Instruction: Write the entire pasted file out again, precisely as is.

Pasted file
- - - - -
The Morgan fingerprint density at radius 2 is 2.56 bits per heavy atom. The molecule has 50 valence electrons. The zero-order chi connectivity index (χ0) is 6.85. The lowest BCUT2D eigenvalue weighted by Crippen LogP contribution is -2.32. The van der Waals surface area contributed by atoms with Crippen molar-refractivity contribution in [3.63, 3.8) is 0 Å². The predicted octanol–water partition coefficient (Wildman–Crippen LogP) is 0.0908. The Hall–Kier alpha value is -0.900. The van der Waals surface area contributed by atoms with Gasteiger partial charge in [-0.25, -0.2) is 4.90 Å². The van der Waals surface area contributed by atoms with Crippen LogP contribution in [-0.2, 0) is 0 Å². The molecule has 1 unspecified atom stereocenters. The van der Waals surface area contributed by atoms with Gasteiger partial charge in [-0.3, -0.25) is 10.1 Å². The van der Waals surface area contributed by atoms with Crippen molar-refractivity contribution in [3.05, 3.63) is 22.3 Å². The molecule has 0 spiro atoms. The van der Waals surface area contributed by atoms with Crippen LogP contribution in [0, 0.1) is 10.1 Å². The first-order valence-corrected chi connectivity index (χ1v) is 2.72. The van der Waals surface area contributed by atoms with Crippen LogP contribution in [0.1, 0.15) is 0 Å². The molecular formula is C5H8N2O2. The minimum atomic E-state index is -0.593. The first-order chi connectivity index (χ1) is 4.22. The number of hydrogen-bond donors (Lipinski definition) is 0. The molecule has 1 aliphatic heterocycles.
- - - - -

The Morgan fingerprint density at radius 2 is 2.56 bits per heavy atom. The molecule has 50 valence electrons. The zero-order chi connectivity index (χ0) is 6.85. The lowest BCUT2D eigenvalue weighted by Crippen LogP contribution is -2.32. The van der Waals surface area contributed by atoms with Crippen molar-refractivity contribution in [3.63, 3.8) is 0 Å². The predicted octanol–water partition coefficient (Wildman–Crippen LogP) is 0.0908. The Hall–Kier alpha value is -0.900. The van der Waals surface area contributed by atoms with Gasteiger partial charge in [-0.25, -0.2) is 4.90 Å². The van der Waals surface area contributed by atoms with Crippen LogP contribution in [-0.2, 0) is 0 Å². The molecule has 1 unspecified atom stereocenters. The van der Waals surface area contributed by atoms with Gasteiger partial charge in [-0.3, -0.25) is 10.1 Å². The van der Waals surface area contributed by atoms with Crippen molar-refractivity contribution in [3.05, 3.63) is 22.3 Å². The molecule has 0 spiro atoms. The van der Waals surface area contributed by atoms with Crippen LogP contribution in [0, 0.1) is 10.1 Å². The first-order valence-corrected chi connectivity index (χ1v) is 2.72. The van der Waals surface area contributed by atoms with Crippen LogP contribution in [0.1, 0.15) is 0 Å². The molecular formula is C5H8N2O2. The minimum atomic E-state index is -0.593. The first-order chi connectivity index (χ1) is 4.22. The number of hydrogen-bond donors (Lipinski definition) is 0. The molecule has 1 aliphatic heterocycles.